Vulvar Dysplasia

The vulva is a woman’s external genitalia and includes:

  • Inner and outer lips of the vagina
  • Clitoris (sensitive tissue between the lips)
  • Opening of the vagina and its glands
  • Mons pubis (the rounded area in front of the pubic bones that becomes covered with hair at puberty)
  • Perineum (the area between the vulva and the anus)

Risk factors:

  • Older age
  • Having HPV
  • History of genital warts
  • High number of sexual partners
  • First sexual encounter at a young age
  • History of abnormal pap smears
  • History of other cancers (melanoma, cervical)
  • Lichen sclerosis
  • HIV
  • Smoking

Vulvar dysplasia, also referred to as vulvar intraepithelial neoplasia (VIN), describes abnormal cells found on the surface layer of the vulvar tissue. 

  • VIN is not cancer, but is a precancerous change that can develop into cancer. Vulvar dysplasia
    ranges from mild to moderate to severe and is synonymous with VIN 1, VIN 2 and VIN 3 with the
    number 3 indicating the furthest progression towards cancer.

Vulvar dysplasia often does not cause early signs or symptoms and the most common complaints may also be caused by other conditions. 
Therefore, it is important to check with a doctor if you have any of the following:

  • Vulvar tissue that is thickened, lighter or darker then surrounding tissue.
  • Itching in the vulvar area that does not go away.
  • A lump or growth on the vulva that looks like a wart or ulcer.
  • Bleeding not related to menstruation (periods).
  • Pain in the vulvar area.

Testing used to diagnose vulvar dysplasia include:

  • Health history of any reported symptoms.
  • Physical exam to examine the vulva for abnormalities.
  • Biopsy of abnormal vulvar tissue, sent to pathology for diagnosis.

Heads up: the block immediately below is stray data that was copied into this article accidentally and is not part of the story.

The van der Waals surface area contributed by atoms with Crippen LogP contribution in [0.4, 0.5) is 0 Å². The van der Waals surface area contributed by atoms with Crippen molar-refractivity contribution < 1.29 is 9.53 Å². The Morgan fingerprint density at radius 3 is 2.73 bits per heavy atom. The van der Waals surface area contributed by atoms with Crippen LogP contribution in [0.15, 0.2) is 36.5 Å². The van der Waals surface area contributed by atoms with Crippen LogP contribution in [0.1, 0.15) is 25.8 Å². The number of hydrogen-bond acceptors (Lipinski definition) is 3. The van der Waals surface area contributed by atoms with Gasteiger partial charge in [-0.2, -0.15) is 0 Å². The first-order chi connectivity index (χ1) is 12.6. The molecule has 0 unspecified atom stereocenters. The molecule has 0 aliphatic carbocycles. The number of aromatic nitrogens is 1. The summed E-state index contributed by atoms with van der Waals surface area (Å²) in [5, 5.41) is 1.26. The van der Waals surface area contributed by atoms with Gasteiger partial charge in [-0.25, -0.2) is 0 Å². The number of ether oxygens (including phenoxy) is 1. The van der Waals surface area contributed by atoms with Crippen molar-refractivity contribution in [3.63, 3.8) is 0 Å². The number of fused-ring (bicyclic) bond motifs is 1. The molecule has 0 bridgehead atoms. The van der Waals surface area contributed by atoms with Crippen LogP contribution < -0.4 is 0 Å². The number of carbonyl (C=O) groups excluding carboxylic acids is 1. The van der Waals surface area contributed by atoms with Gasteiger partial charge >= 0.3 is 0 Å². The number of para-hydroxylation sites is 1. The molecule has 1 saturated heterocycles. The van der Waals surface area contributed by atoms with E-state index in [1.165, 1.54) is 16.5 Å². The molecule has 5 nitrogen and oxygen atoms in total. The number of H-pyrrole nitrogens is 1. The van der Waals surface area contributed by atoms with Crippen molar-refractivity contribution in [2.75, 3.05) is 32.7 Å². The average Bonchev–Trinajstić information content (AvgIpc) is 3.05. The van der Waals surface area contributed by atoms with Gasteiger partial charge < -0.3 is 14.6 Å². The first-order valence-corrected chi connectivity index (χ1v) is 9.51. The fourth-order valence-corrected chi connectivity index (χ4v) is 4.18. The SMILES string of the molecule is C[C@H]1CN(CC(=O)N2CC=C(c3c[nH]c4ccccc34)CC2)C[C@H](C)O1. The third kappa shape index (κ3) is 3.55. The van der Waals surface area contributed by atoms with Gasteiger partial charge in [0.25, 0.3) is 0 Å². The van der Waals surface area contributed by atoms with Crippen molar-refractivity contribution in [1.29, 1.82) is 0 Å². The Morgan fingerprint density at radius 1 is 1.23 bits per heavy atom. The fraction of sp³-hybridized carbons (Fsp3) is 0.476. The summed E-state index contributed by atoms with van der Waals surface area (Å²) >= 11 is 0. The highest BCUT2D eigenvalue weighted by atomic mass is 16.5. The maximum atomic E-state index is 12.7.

Treatment for vulvar dysplasia is aimed at preventing the development into vulvar cancer and will be individualized and determined by your physician.
Treatment options include:

  • Topical therapy with Aldara (Imiquimod) works by boosting the body’s immune response to the
    area of abnormal tissue.
  • Topical steroids may be used in lichen sclerosus to thin the tissue, prevent progression and relieve
  • CO2 laser uses high intensity energy from a light beam to destroy abnormal areas
  • Surgical resection to remove the abnormal tissue without any loss of the woman’s sexual function,
    but is based on location. May require more than one surgery, depending on margin status and
    depth of invasion.

Ways you can reduce your risk of developing vulvar dysplasia:

  • Obtain routine health screenings including well women exams and pap smears.
  • Don’t smoke or stop smoking.
  • Practice safe sexual practices by limiting partners and using condoms.
  • Get the HPV vaccine – This vaccine is available for all boys and girls aged 9 and 26 and is approved by the FDA & CDC for adults aged 27-45.
  • The HPV vaccine is not recommended for everyone older then 27 and is most effective when given at a young age, before exposure to HPV.
  • However, older individuals at risk for acquiring a new HPV infection in the future with new partners, might benefit from vaccination.

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